Typology and cross dating

by  |  12-Feb-2020 02:45

The contours of this classical historiography can be, summarily, examined by reference to two major poles.

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They still permeate the study of the history of international law during the period 1550–1700 in the global academia of the early 21st century.

Most of the existing general overviews provide an overwhelming focus on European developments between 15.

This orientation attained its climax with the seconda scholastica embodied by the Salamanca school—its aprioristic and universal character accounting for the embedment of religion and morals in international relations at the dawn of the modern era in the Age of Discovery.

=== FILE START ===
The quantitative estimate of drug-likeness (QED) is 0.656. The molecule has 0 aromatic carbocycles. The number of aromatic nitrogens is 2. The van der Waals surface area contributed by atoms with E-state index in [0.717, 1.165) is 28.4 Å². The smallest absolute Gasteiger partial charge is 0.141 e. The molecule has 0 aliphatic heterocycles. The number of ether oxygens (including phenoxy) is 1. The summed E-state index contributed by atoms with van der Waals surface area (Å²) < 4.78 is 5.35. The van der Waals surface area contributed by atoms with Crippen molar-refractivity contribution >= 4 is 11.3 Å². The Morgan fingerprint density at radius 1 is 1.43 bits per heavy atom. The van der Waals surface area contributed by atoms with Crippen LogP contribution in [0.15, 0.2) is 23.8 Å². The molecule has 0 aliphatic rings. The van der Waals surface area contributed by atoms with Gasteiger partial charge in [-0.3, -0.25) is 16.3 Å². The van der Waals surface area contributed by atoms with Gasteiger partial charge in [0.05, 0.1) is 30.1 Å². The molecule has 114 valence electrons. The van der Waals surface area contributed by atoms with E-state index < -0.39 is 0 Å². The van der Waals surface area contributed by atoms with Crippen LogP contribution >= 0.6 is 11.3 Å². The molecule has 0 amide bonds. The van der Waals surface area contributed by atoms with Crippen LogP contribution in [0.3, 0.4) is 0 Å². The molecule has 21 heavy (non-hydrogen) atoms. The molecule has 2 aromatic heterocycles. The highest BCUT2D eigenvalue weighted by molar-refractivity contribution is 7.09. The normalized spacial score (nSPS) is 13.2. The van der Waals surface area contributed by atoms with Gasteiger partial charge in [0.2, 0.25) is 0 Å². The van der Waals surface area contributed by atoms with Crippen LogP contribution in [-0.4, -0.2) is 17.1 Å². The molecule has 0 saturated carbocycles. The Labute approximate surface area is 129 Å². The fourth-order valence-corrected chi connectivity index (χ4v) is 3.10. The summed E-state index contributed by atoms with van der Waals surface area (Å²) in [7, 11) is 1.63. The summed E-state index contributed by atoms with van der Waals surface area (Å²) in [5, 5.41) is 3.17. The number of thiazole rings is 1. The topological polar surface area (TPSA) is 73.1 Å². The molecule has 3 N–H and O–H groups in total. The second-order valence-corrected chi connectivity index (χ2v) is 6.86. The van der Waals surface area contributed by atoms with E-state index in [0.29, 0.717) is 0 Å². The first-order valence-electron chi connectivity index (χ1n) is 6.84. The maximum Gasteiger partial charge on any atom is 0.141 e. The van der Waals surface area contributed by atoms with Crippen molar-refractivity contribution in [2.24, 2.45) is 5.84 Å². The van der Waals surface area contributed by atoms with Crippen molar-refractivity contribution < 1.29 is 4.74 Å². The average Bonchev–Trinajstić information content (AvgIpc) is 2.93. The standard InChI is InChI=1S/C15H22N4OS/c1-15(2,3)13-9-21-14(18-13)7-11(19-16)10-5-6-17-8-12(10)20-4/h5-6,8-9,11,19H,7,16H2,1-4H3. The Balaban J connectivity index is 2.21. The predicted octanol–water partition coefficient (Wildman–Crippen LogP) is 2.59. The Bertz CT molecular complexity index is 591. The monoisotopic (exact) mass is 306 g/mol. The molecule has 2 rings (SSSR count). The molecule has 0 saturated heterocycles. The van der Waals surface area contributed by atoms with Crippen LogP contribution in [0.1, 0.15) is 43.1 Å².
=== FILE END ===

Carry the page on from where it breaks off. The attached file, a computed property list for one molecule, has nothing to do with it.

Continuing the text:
There is, on the other hand, the dismantling of the medieval Respublica Christiana order erected upon the pillars of the papacy and the Holy Roman Empire alongside the parallel long emergence of the modern state (as superiorem non recognoscentes) which gave rise to a Western state system of territorial limited sovereignty and an early modern type of the law of nations (or voluntary law).

In the classical Eurocentric historiography, these two poles converge on the Peace of Westphalia, which is identified as the European geopolitical origin for a modern (or classical) law of nations circumscribed in its application to the rights and duties of states in their external relations, and thus one continually distancing itself—although far from ever entirely superseding it—on grounds of reasons of state from both the moral and religious elements embedded in the natural law tradition.

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